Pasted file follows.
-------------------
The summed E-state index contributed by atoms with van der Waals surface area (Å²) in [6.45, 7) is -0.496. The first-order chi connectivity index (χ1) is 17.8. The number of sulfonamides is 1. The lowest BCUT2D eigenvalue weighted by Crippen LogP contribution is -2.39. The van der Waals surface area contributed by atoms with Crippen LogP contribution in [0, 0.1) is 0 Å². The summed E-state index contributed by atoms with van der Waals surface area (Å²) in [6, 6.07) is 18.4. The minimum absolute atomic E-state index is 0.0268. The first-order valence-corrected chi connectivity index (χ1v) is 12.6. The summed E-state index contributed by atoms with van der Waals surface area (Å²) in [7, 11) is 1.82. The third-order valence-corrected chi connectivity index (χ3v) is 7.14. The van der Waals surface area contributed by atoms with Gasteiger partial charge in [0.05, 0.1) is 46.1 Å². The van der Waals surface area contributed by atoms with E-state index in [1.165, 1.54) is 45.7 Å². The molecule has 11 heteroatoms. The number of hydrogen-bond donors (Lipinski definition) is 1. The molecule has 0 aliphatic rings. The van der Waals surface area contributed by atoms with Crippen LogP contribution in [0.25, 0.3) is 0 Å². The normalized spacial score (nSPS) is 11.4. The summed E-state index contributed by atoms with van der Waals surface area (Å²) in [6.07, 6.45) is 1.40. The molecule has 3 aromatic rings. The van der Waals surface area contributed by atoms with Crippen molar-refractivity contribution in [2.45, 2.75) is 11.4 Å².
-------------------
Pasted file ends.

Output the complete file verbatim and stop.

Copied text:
The summed E-state index contributed by atoms with van der Waals surface area (Å²) in [6.45, 7) is -0.496. The first-order chi connectivity index (χ1) is 17.8. The number of sulfonamides is 1. The lowest BCUT2D eigenvalue weighted by Crippen LogP contribution is -2.39. The van der Waals surface area contributed by atoms with Crippen LogP contribution in [0, 0.1) is 0 Å². The summed E-state index contributed by atoms with van der Waals surface area (Å²) in [6, 6.07) is 18.4. The minimum absolute atomic E-state index is 0.0268. The first-order valence-corrected chi connectivity index (χ1v) is 12.6. The summed E-state index contributed by atoms with van der Waals surface area (Å²) in [7, 11) is 1.82. The third-order valence-corrected chi connectivity index (χ3v) is 7.14. The van der Waals surface area contributed by atoms with Gasteiger partial charge in [0.05, 0.1) is 46.1 Å². The van der Waals surface area contributed by atoms with E-state index in [1.165, 1.54) is 45.7 Å². The molecule has 11 heteroatoms. The number of hydrogen-bond donors (Lipinski definition) is 1. The molecule has 0 aliphatic rings. The van der Waals surface area contributed by atoms with Crippen LogP contribution in [0.25, 0.3) is 0 Å². The normalized spacial score (nSPS) is 11.4. The summed E-state index contributed by atoms with van der Waals surface area (Å²) in [6.07, 6.45) is 1.40. The molecule has 3 aromatic rings. The van der Waals surface area contributed by atoms with Crippen molar-refractivity contribution in [2.45, 2.75) is 11.4 Å².